The Facts: A Bill to Permit Researchers to Pay for Eggs is Bad for Women, Bad for California
Updated August 1, 2013
AB 926, initiated by the American Society for Reproductive Medicine (ASRM) and authored by Assembly member Susan Bonilla, seeks to permit payment to women providing eggs for research. ASRM is a fertility industry organization whose members have for decades had a financial interest in expanding the availability of eggs, but that has not responded to repeated calls by women's health groups for research to firmly establish the health consequences of egg retrieval.
The state of California acknowledged the dangers to women’s health of paying for eggs for research by passing SB 1260 in 2006. Authored by then-Senator Deborah Ortiz, an acknowledged champion of women’s health, SB 1260 prohibited paying for eggs for research beyond compensation for direct expenses. It was approved by near-unanimous votes in both the California Senate and Assembly.
AB 926 would repeal this law, and would also be at odds with the similar prohibition included in Proposition 71, which established California’s stem cell research program. AB 926 is problematic for a number of reasons:
- AB 926 states that it promotes “equity for women” as “research subjects.” This language is misleading. Research subjects are recruited for clinical trials to study the effects of a drug or procedure. Providing eggs for research does not resemble a clinical trial; the short-term and long-term effects of the egg-harvesting drugs and procedures on healthy young women are not being studied, collected, reported, or followed. In the case of egg providers, researchers are interested in what are essentially raw materials for research. The impacts on the health of egg providers are not germane to their work. Egg providers are thus quite different from research subjects.
- Supporters of AB926 argue that the bill creates “equity for women,” so that those who provide eggs for research would get compensated at the same rate as women who provide eggs for fertility purposes. The bill does not promote fairness, however. It is primarily about helping researchers compete for eggs to be used in their research. Given that many young women providing eggs for reproductive purposes have experienced serious complications and infertility due to their “work” as egg providers, it would seem prudent to collect adequate safety data before expanding the market for eggs to include eggs for research.
- AB926 supporters contend that existing laws and regulations are adequate to protect women from being unfairly exploited or enticed by compensation. Yet they provide no evidence or analysis to back this assertion. The bill states that “[c] oncerns that women will be exploited if compensated for providing human oocytes for research have not borne out in the states where compensation is allowed.” But in fact there is no published information about the outcomes there. Low-income women may feel particular pressure to risk their health in order to pay living expenses, tuition, etc.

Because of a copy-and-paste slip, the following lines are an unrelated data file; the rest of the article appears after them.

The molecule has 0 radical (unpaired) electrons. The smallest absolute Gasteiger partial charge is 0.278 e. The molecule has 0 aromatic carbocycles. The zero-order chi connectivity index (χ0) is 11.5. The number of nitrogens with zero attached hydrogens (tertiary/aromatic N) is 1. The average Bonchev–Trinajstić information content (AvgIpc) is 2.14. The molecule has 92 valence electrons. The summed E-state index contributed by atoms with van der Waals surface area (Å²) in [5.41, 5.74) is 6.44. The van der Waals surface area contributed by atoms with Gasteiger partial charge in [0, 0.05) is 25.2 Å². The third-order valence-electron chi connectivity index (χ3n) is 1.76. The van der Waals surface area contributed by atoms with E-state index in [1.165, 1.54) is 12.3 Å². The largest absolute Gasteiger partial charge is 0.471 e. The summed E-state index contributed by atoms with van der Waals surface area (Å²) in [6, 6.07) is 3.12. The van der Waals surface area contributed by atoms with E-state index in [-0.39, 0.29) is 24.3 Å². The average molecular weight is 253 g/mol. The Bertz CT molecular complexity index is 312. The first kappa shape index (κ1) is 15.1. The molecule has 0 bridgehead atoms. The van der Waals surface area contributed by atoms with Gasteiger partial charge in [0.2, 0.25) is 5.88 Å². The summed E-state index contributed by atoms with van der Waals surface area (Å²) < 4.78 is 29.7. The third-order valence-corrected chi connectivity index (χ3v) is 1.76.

- AB 926 states that “all women undergoing ovarian stimulation and oocyte retrieval have another layer of regulation as all cycles are reported to the federal Centers for Disease Control and Prevention.” In fact, fertility clinics report the number of IVF cycles that use third-party eggs and the number of resulting live births to the CDC – but no information about the women who undergo egg retrieval as paid providers, the number of eggs retrieved from them, or the number or severity of adverse reactions they experience.
- Supporters of AB926 assert that research is suffering due to “lack of needed tissues” and that research using women’s eggs will ultimately help women with cancer and help improve infertility treatment. However, there is substantial evidence to suggest that the drugs and procedures used for egg harvesting and retrieval actually increase cancer risks and infertility in previously healthy women. At least 10 scientific studies have found increased cancer rates among women who have undergone ovarian stimulation. While some studies have not found an increase, they typically acknowledge that the period of follow-up is insufficient to rule out the possibility.
- Egg harvesting uses powerful drugs (including some unapproved by the FDA for these purposes) to both suppress and hyper-stimulate a woman’s endocrine system to produce large numbers of mature eggs. The most well documented side effect of egg harvesting is ovarian hyperstimulation syndrome, which can cause organ damage, ovarian rupture, and in rare instances death.
- AB926 supporters contend that current laws deny a woman’s “fundamental ability to make informed decisions.” This is not the case. Without sufficient information or studies on the short-term and long-term health risks of egg harvesting and retrieval – including the use of potentially dangerous hormones – it is not possible for women to make an “informed decision.” Before proceeding with a potentially dangerous bill, adequate research needs to be conducted on the risks of egg-harvesting and retrieval.
See also "New information on AB 926," August 1 letter to Governor Brown from Center for Genetics and Society
Previously on Biopolitical Times: